Academic Career and Influence

In 1854 he was appointed professor of natural history by London’s Royal School of Mines, a predecessor of today’s Imperial College. From 1855 to 1858, he held a John Fuller Professorship of Physiology at the Royal Institution of Great Britain. When Huxley himself was young there were virtually no degrees in British universities in the biological sciences and few courses. Most biologists of his day were either self-taught, or took medical degrees. When he retired there were established chairs in biological disciplines in most universities, and a broad consensus on the curricula to be followed. Huxley was the single most influential person in this transformation.

The Huxley Wilberforce Debate

On June 30, 1860, at the annual meeting of the British Association for the Advancement of Science, the so-called “Huxley-Wilberforce debate” took place on Charles Darwin’s The Origin of Species, in which Huxley engaged in a later widely received battle of words with Samuel Wilberforce, Bishop of Oxford. It is said that Huxley and Wilberforce had a verbal exchange in which Wilberforce asked whether Huxley preferred to be descended from monkeys on his father’s or mother’s side. Huxley is said to have replied that he was not ashamed of an ape as an ancestor, but that he was a witty man who tried to conceal the truth. The debate and the alleged exchange of words between Huxley and Wilberforce went almost unnoticed by the contemporary public. Only a few decades later, in the biographies written as a retrospective of their fathers’ life’s work, Francis Darwin and Leonard Huxley embellished the event several times. Leonard Huxley stylized the incident into an open exchange of blows between natural science and religion. In this distorted form, it is still frequently received to the present day. Analyses in the history of science have not yet been able to conclusively clarify whether and in what form this exchange of words actually took place.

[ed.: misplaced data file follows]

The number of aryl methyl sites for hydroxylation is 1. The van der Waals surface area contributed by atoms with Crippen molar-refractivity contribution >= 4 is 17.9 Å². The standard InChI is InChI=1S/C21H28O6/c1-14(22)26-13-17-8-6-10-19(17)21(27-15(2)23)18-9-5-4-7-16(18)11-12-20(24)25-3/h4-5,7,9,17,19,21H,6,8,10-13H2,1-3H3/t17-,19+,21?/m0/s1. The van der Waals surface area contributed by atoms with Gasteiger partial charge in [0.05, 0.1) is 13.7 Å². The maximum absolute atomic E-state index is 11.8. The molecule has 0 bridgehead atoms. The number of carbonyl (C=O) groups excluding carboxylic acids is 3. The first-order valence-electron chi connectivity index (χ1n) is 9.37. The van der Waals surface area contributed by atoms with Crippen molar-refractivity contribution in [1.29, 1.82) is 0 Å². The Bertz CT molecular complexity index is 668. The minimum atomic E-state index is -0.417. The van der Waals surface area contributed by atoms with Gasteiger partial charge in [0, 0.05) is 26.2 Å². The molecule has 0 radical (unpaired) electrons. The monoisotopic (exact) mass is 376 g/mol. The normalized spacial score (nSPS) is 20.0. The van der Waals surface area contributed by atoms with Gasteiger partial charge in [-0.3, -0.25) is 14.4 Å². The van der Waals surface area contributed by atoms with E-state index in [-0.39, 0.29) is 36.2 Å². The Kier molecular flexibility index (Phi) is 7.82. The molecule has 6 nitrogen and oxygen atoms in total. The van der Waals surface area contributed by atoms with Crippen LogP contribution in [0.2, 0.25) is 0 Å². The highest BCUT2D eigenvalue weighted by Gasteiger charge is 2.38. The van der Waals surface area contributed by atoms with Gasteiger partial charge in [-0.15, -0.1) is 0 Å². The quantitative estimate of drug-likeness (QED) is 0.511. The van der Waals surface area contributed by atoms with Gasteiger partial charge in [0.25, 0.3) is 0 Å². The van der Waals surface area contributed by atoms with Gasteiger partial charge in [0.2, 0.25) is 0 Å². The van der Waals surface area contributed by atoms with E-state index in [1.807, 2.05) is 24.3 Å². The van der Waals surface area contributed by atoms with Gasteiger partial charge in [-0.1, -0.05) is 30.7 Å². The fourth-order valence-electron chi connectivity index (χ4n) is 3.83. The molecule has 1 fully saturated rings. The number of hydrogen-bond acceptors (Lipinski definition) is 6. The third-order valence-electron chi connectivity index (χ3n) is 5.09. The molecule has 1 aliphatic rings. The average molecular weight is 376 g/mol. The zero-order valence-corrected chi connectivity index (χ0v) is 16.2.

Man’s Place in Nature

“The question of questions for mankind—the problem which underlies all others, and is more deeply interesting than any other—is the ascertainment of the place which Man occupies in nature and of his relations to the universe of things.”
– Thomas Henry Huxley, Evidence as to Man’s Place in Nature (1863)